November 20, 2006


In City Symbolizing U.S. Defeat in Vietnam, Bush Stresses the Prosperous Present (DAVID E. SANGER and HELENE COOPER, 11/20/06, NY Times)

President Bush ventured into this booming, wildly capitalist commercial center of an ostensibly Communist Vietnam on Monday morning, speeding off to the stock exchange to talk with local business leaders before preparing for a quick visit to Indonesia. [...]

[H]e made an unannounced stop for dinner with Prime Minister John Howard of Australia at a trendy restaurant in a neighborhood that symbolizes the new Saigon — the name local people insist on using for a city that was renamed immediately after the Communist victory.

After dinner, Mr. Bush mounted the running board of his waiting limousine and waved to a crowd of curious, mostly younger Vietnamese who jammed the streets as news of his arrival spread. There were muted cheers.

In a trip that has focused relentlessly on the future, Mr. Bush urged China’s leader, Hu Jintao, to create “a nation of consumers and not savers, which will inure to the benefit of our manufacturers, both large and small, and our farmers, as well.” It was an echo of what Mr. Bush’s father used to urge in his visits to Japan, in hopes of closing the trade gap.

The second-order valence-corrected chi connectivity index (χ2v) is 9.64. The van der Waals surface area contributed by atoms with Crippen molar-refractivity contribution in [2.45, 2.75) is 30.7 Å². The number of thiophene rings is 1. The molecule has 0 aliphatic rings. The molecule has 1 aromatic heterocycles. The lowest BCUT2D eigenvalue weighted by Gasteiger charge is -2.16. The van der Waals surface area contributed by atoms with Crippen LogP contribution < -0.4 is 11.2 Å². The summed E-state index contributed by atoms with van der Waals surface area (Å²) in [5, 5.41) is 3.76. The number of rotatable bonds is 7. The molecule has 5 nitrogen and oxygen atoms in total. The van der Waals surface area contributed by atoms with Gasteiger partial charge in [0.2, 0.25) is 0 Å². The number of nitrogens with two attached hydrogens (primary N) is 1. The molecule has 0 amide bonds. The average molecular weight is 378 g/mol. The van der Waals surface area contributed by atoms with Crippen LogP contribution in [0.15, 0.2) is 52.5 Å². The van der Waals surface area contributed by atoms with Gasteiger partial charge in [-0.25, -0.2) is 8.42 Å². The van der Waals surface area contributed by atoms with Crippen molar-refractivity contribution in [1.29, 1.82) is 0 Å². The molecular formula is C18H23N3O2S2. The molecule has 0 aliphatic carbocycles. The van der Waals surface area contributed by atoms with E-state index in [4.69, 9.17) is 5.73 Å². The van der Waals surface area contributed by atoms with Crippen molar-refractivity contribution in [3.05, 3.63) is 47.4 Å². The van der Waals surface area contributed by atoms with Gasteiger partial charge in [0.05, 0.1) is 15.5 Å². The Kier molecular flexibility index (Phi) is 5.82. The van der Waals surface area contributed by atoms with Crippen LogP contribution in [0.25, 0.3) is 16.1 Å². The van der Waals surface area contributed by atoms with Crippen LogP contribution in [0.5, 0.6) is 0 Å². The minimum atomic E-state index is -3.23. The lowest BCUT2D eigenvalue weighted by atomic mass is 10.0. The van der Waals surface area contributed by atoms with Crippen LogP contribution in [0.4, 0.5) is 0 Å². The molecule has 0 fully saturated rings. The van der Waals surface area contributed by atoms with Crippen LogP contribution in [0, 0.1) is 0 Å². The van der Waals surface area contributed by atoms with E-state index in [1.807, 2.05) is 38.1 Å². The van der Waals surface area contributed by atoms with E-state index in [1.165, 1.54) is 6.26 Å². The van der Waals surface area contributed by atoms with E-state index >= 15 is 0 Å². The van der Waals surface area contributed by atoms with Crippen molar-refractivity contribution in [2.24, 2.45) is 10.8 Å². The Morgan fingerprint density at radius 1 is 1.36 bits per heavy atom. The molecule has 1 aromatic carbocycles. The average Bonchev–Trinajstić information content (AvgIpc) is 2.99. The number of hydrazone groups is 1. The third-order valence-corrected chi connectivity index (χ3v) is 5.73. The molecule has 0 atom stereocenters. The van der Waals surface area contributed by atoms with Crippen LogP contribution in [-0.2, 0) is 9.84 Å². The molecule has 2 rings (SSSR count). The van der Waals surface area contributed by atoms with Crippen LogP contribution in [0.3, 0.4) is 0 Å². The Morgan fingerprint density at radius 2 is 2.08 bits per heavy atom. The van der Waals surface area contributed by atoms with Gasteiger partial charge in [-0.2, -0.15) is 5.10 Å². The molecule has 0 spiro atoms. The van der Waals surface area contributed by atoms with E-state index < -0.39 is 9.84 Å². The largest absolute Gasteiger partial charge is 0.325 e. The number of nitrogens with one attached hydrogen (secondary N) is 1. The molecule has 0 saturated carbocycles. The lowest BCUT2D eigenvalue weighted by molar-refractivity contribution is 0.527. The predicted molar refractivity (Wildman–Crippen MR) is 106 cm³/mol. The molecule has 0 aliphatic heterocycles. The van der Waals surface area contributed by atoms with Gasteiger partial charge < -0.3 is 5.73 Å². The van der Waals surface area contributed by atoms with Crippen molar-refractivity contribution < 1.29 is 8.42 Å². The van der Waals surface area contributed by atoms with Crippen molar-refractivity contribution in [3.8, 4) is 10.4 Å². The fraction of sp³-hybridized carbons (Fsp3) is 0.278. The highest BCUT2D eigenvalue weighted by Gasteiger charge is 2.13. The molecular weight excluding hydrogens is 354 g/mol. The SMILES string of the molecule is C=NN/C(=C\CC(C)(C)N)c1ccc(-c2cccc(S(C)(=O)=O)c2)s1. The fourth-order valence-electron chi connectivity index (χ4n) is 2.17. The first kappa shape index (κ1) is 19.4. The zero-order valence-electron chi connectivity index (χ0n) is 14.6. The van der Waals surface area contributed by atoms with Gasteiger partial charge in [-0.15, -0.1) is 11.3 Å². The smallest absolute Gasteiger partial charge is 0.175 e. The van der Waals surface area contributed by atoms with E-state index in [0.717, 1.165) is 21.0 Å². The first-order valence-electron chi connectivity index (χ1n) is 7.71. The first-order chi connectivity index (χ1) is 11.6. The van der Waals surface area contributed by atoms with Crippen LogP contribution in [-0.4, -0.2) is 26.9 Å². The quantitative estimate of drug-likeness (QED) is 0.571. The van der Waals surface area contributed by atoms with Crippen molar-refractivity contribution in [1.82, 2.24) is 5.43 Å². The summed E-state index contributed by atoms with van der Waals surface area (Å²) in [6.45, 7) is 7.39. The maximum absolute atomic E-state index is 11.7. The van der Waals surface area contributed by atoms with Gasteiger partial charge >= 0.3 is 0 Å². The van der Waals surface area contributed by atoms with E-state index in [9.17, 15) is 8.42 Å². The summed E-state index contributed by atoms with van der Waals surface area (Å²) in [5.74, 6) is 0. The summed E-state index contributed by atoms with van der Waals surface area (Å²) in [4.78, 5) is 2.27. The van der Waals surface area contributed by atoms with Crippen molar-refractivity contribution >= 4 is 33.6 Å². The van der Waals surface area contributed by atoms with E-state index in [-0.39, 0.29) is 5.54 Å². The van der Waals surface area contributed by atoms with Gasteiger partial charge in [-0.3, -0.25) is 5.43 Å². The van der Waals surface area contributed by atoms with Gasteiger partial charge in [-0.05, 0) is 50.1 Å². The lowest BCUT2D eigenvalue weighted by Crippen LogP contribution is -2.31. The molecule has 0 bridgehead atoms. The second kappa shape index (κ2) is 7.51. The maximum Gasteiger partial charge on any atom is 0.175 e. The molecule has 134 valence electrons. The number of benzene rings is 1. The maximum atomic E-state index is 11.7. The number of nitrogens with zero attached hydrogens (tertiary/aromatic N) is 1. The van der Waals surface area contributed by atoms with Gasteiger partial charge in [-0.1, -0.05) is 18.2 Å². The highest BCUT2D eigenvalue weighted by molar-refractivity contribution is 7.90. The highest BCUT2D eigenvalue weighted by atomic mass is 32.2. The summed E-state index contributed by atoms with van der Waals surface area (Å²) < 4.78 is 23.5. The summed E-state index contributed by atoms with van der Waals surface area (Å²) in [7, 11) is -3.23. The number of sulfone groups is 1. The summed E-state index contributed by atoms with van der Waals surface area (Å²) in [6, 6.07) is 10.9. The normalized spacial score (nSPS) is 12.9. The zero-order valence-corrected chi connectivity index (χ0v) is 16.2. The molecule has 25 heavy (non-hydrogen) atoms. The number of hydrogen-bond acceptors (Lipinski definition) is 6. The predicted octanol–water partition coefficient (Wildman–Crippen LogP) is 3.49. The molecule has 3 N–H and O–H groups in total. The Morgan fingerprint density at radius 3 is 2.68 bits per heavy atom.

At the meetings of the Asia-Pacific Economic Cooperation forum in Hanoi over the weekend, Mr. Bush talked about exploring new free trade arrangements for Asia — a long-sought but still distant goal — and Secretary of State Condoleezza Rice used the case of Vietnam as an instructive example of economic reform.

In a speech in Hanoi, she said that “20 years ago the leaders of Vietnam took a hard look at their isolated economy, and they made a strategic choice to begin reforms.” In fact, they have turned to serious reforms only in recent years.

Posted by Orrin Judd at November 20, 2006 7:21 AM
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